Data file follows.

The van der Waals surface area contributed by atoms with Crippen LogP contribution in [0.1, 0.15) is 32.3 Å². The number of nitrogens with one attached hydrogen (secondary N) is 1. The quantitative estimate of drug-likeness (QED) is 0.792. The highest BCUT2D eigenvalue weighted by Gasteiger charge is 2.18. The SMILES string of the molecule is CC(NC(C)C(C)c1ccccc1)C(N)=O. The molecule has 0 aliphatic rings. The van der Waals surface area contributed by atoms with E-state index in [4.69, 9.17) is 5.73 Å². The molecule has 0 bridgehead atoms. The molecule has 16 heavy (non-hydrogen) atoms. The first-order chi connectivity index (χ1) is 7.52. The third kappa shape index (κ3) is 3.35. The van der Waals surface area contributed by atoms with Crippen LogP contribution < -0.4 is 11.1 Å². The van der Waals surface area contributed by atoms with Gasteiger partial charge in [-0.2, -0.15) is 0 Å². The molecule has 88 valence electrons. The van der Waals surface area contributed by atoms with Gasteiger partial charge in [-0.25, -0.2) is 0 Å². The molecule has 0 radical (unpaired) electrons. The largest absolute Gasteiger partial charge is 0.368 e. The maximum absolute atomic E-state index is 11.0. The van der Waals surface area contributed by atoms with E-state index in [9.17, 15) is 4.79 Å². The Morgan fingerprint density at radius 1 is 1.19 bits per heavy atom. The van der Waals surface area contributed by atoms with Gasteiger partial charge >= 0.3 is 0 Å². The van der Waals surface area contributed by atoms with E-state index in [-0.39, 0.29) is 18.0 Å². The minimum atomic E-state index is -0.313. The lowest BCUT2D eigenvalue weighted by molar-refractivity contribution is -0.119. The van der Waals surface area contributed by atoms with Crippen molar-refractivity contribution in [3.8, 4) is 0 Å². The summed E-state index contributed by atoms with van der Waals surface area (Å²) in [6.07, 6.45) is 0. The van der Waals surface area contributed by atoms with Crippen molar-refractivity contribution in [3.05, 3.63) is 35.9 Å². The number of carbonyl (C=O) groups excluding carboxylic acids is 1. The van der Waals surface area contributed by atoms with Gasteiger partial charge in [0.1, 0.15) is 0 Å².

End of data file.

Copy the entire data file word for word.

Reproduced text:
The van der Waals surface area contributed by atoms with Crippen LogP contribution in [0.1, 0.15) is 32.3 Å². The number of nitrogens with one attached hydrogen (secondary N) is 1. The quantitative estimate of drug-likeness (QED) is 0.792. The highest BCUT2D eigenvalue weighted by Gasteiger charge is 2.18. The SMILES string of the molecule is CC(NC(C)C(C)c1ccccc1)C(N)=O. The molecule has 0 aliphatic rings. The van der Waals surface area contributed by atoms with E-state index in [4.69, 9.17) is 5.73 Å². The molecule has 0 bridgehead atoms. The molecule has 16 heavy (non-hydrogen) atoms. The first-order chi connectivity index (χ1) is 7.52. The third kappa shape index (κ3) is 3.35. The van der Waals surface area contributed by atoms with Crippen LogP contribution < -0.4 is 11.1 Å². The van der Waals surface area contributed by atoms with Gasteiger partial charge in [-0.2, -0.15) is 0 Å². The molecule has 88 valence electrons. The van der Waals surface area contributed by atoms with Gasteiger partial charge in [-0.25, -0.2) is 0 Å². The molecule has 0 radical (unpaired) electrons. The largest absolute Gasteiger partial charge is 0.368 e. The maximum absolute atomic E-state index is 11.0. The van der Waals surface area contributed by atoms with E-state index in [9.17, 15) is 4.79 Å². The Morgan fingerprint density at radius 1 is 1.19 bits per heavy atom. The van der Waals surface area contributed by atoms with Gasteiger partial charge >= 0.3 is 0 Å². The van der Waals surface area contributed by atoms with E-state index in [-0.39, 0.29) is 18.0 Å². The minimum atomic E-state index is -0.313. The lowest BCUT2D eigenvalue weighted by molar-refractivity contribution is -0.119. The van der Waals surface area contributed by atoms with Crippen molar-refractivity contribution in [3.8, 4) is 0 Å². The summed E-state index contributed by atoms with van der Waals surface area (Å²) in [6.07, 6.45) is 0. The van der Waals surface area contributed by atoms with Crippen molar-refractivity contribution in [3.05, 3.63) is 35.9 Å². The number of carbonyl (C=O) groups excluding carboxylic acids is 1. The van der Waals surface area contributed by atoms with Gasteiger partial charge in [0.1, 0.15) is 0 Å².